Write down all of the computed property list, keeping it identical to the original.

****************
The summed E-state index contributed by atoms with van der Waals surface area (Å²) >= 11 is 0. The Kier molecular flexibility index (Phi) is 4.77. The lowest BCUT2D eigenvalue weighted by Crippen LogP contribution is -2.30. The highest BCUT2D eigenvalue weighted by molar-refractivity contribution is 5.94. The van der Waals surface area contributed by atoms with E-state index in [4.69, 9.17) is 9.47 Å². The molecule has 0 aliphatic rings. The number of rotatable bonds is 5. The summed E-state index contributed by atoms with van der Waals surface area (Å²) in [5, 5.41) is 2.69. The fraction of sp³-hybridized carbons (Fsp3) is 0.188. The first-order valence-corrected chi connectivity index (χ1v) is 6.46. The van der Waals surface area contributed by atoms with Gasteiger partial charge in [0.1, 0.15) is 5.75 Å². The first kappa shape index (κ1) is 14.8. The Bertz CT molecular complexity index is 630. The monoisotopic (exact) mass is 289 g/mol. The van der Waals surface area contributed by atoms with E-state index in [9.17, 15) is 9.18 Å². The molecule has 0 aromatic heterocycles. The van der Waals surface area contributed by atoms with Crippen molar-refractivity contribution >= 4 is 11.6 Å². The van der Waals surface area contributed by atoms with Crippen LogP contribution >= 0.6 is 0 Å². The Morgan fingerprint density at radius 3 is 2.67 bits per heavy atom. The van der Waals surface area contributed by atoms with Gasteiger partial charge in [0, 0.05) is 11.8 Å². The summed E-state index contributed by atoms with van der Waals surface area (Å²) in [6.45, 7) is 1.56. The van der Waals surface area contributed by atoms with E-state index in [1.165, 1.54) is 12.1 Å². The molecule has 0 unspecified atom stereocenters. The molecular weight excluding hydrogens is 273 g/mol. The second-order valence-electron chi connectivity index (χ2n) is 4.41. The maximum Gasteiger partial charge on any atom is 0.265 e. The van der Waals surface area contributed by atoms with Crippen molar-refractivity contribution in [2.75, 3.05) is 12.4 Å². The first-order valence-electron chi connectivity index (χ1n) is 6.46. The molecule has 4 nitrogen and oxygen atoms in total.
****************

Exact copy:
The summed E-state index contributed by atoms with van der Waals surface area (Å²) >= 11 is 0. The Kier molecular flexibility index (Phi) is 4.77. The lowest BCUT2D eigenvalue weighted by Crippen LogP contribution is -2.30. The highest BCUT2D eigenvalue weighted by molar-refractivity contribution is 5.94. The van der Waals surface area contributed by atoms with E-state index in [4.69, 9.17) is 9.47 Å². The molecule has 0 aliphatic rings. The number of rotatable bonds is 5. The summed E-state index contributed by atoms with van der Waals surface area (Å²) in [5, 5.41) is 2.69. The fraction of sp³-hybridized carbons (Fsp3) is 0.188. The first-order valence-corrected chi connectivity index (χ1v) is 6.46. The van der Waals surface area contributed by atoms with Gasteiger partial charge in [0.1, 0.15) is 5.75 Å². The first kappa shape index (κ1) is 14.8. The Bertz CT molecular complexity index is 630. The monoisotopic (exact) mass is 289 g/mol. The van der Waals surface area contributed by atoms with E-state index in [9.17, 15) is 9.18 Å². The molecule has 0 aromatic heterocycles. The van der Waals surface area contributed by atoms with Crippen molar-refractivity contribution >= 4 is 11.6 Å². The van der Waals surface area contributed by atoms with Crippen LogP contribution >= 0.6 is 0 Å². The Morgan fingerprint density at radius 3 is 2.67 bits per heavy atom. The van der Waals surface area contributed by atoms with Gasteiger partial charge in [0, 0.05) is 11.8 Å². The summed E-state index contributed by atoms with van der Waals surface area (Å²) in [6.45, 7) is 1.56. The van der Waals surface area contributed by atoms with E-state index in [1.165, 1.54) is 12.1 Å². The molecule has 0 unspecified atom stereocenters. The molecular weight excluding hydrogens is 273 g/mol. The second-order valence-electron chi connectivity index (χ2n) is 4.41. The maximum Gasteiger partial charge on any atom is 0.265 e. The van der Waals surface area contributed by atoms with Crippen molar-refractivity contribution in [2.75, 3.05) is 12.4 Å². The first-order valence-electron chi connectivity index (χ1n) is 6.46. The molecule has 4 nitrogen and oxygen atoms in total.